Do you have time for commitment?

My wife and I spent the weekend with our dear friends B and R. B and R are a bit older than we are. They are both successful professionals. Their kids are older, they’ve moved out, one married. In fact, B and R are expecting their first grandchild this year. They are empty nesters, both in great physical and mental shape. So, they are set up to have a great time for the rest of their lives.

As we were on our morning walk, I asked B, “So, what do you do for exercise?” and he said “Nothing.” When he saw my surprised look he continued and said in a guilty voice, “I know. I have to find the time in order to make the commitment.” After a little pause I responded with, “No, you have to make the commitment in order to find the time.”

I totally understand how B feels. I talk to so many successful people who want to do things in other areas of their life and they feel that “they don’t have the time for that commitment.”

Time is an interesting phenomenon. Every hour of the day is equal in length on the clock, however our experience of an hour could be quite different depending on the circumstances. Not for naught people say: “time flies when you are having fun” or “time moves at a snails pace when you are not enjoying what you are doing”.

I live in Canada, and every year around January my wife turns to me and says with a sigh, “This winter is so long. Seems like it will never end.” And, around mid-to-end of July she says in panic: “I can’t believe how fast the summer is passing by. I wish I could slow it down!”

I have noticed that on the day before the weekend or a vacation, when I feel like “I must get everything done in order to have the peace of mind on the weekend or vacation”, I seem to be much more productive and have more time to spare too.

If you Google “people are most productive when they are happy in their lives” you’ll find a host of articles and surveys that provide more insight into this topic.

Perhaps if my friend B, who wants to be fit and in great physical shape, made his commitment to his well-being a top priority, and then scheduled his exercise routine accordingly, his other activities would adjust themselves to his new schedule. B is a very focused and successful man. He would continue to be successful even if he had a few less hours in the week to work.

People always find or make time when they commit to things that are important to them.

Do you love your life?

In one of my earlier blogs “Living Courageously Through Journaling” I wrote about the benefits of journaling. This is a practice and discipline that I have adopted and taken on periodically over the last 25 years. I pick it up especially in times of transition, change, decisions or simply when I want to clear my mind and reflect on recent events.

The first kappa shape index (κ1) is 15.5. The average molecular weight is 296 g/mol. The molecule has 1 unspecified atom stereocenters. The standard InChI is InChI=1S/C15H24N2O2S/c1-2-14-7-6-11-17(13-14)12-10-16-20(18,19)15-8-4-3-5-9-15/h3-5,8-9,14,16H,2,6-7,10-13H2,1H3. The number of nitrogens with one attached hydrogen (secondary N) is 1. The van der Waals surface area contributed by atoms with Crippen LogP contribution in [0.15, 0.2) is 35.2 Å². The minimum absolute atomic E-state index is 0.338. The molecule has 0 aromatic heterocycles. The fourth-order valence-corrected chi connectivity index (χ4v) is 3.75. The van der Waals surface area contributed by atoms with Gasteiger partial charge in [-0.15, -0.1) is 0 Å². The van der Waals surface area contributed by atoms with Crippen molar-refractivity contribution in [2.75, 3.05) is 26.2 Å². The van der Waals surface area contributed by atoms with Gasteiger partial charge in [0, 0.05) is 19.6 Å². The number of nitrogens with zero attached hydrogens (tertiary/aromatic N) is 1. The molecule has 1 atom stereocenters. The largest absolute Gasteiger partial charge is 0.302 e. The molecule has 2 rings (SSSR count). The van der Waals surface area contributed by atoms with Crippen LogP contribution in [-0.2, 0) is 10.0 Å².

One of the things I have been regularly writing about is what I feel most grateful and fortunate about in my life. In fact, every day when I write I start with: “I feel most grateful for” and then I let my writing flow from there. And, I list at least 10 things I genuinely feel fortunate and blessed about. Sometimes many more. I don’t limit, restrict or target the areas; anything goes. I include things about “who I am”, “what I do”, “who’s in my life” and “what I have”. And, what I love about doing this is that I can’t lie or pretend. I only write things I really feel grateful about.

I have found this exercise to be very energizing, empowering and enlightening.

Coming up with 10 things or more every day has really been easy for me because I love my life. But, if someone doesn’t love their life, or if they don’t love important aspects of their life, for example their work, health, marriage or finances, could they also easily come up with 10 things every day that they feel genuinely grateful for? It seems that it would be harder.

So, my question to you is:

Could you list at least 10 things you genuinely feel grateful, fortunate and blessed for every day?

If your answer is yes, you probably love your life. If you are finding it hard to come up with 10 things every day, you are either too resigned or there are some things you need to change in your life.

To test yourself I recommend you take this practice on for 30 days – every day at the beginning or end of the day write at the top of your page: “I feel most grateful for:” and then list at least 10 things you feel grateful, fortunate and blessed for.

If this is hard for you in the beginning, it will become easier as you practice this.

Raising kids or raising parents?

I recently had lunch with a client and during our conversation he shared with me some personal challenges he and his wife have been going through with their oldest child.

As a father of three, I could relate to his anguish as my wife and I went through our share of challenges with some of our kids, too. Because my kids are older now so I could give him some perspective and advice from our journey.

This weekend is Father’s day so I thought it would be appropriate to dedicate this blog to this topic.

I shared with him that about 10 years ago, when our older kids were teenagers, my wife and I had a few sessions with a parenting coach. She helped us a great deal by giving us a set of principles from the Adlerian method ( for managing our relationship with our kids, which I have never forgotten since. She said:

“If you want your relationship with your kids to works always make sure that:

  1. They experience unconditional love,
  2. There is mutual respect in the relationship,
  3. You have faith in your kids and the relationship with them.”

For me these meant:

  1. No matter what they do, how they behave and how we feel about them, always make sure they know that we love them unconditionally.
  2. Respect them and respect our selves. Make sure we never disrespect them, but also that we don’t do things that disrespect us and will cause us to feel resentful later.  And,
  3. No matter how bad things may seem – how miss-behaved or off-track our kids may seem at certain periods, always have faith that they and our relationship with them will eventually turn out well.

Over the last 10 years I have had the opportunity to confront, adopt and apply each of these principles many times. And, that made me a better parent and father.

The first principle seemed very basic but still required awareness and focus.